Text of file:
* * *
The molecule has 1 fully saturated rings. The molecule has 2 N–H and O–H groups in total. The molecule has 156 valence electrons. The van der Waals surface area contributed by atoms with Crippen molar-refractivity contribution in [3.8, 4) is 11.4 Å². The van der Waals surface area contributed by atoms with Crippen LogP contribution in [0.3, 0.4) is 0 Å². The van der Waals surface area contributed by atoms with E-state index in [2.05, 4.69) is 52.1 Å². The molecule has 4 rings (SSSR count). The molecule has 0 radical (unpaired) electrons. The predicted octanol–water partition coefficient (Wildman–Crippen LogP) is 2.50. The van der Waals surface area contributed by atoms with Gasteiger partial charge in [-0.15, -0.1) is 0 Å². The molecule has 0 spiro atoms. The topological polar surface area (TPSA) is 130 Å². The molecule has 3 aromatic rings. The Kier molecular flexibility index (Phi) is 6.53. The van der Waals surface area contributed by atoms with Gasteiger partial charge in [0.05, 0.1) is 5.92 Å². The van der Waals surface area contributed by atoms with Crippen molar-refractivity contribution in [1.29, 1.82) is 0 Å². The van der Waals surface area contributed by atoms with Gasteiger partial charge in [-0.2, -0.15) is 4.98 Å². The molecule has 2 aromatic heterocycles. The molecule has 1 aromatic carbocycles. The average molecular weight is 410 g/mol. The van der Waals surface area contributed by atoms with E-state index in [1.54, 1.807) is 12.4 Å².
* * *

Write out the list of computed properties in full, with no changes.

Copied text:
The molecule has 1 fully saturated rings. The molecule has 2 N–H and O–H groups in total. The molecule has 156 valence electrons. The van der Waals surface area contributed by atoms with Crippen molar-refractivity contribution in [3.8, 4) is 11.4 Å². The van der Waals surface area contributed by atoms with Crippen LogP contribution in [0.3, 0.4) is 0 Å². The van der Waals surface area contributed by atoms with E-state index in [2.05, 4.69) is 52.1 Å². The molecule has 4 rings (SSSR count). The molecule has 0 radical (unpaired) electrons. The predicted octanol–water partition coefficient (Wildman–Crippen LogP) is 2.50. The van der Waals surface area contributed by atoms with Gasteiger partial charge in [-0.15, -0.1) is 0 Å². The molecule has 0 spiro atoms. The topological polar surface area (TPSA) is 130 Å². The molecule has 3 aromatic rings. The Kier molecular flexibility index (Phi) is 6.53. The van der Waals surface area contributed by atoms with Gasteiger partial charge in [0.05, 0.1) is 5.92 Å². The van der Waals surface area contributed by atoms with Crippen molar-refractivity contribution in [1.29, 1.82) is 0 Å². The van der Waals surface area contributed by atoms with Gasteiger partial charge in [-0.2, -0.15) is 4.98 Å². The molecule has 2 aromatic heterocycles. The molecule has 1 aromatic carbocycles. The average molecular weight is 410 g/mol. The van der Waals surface area contributed by atoms with E-state index in [1.54, 1.807) is 12.4 Å².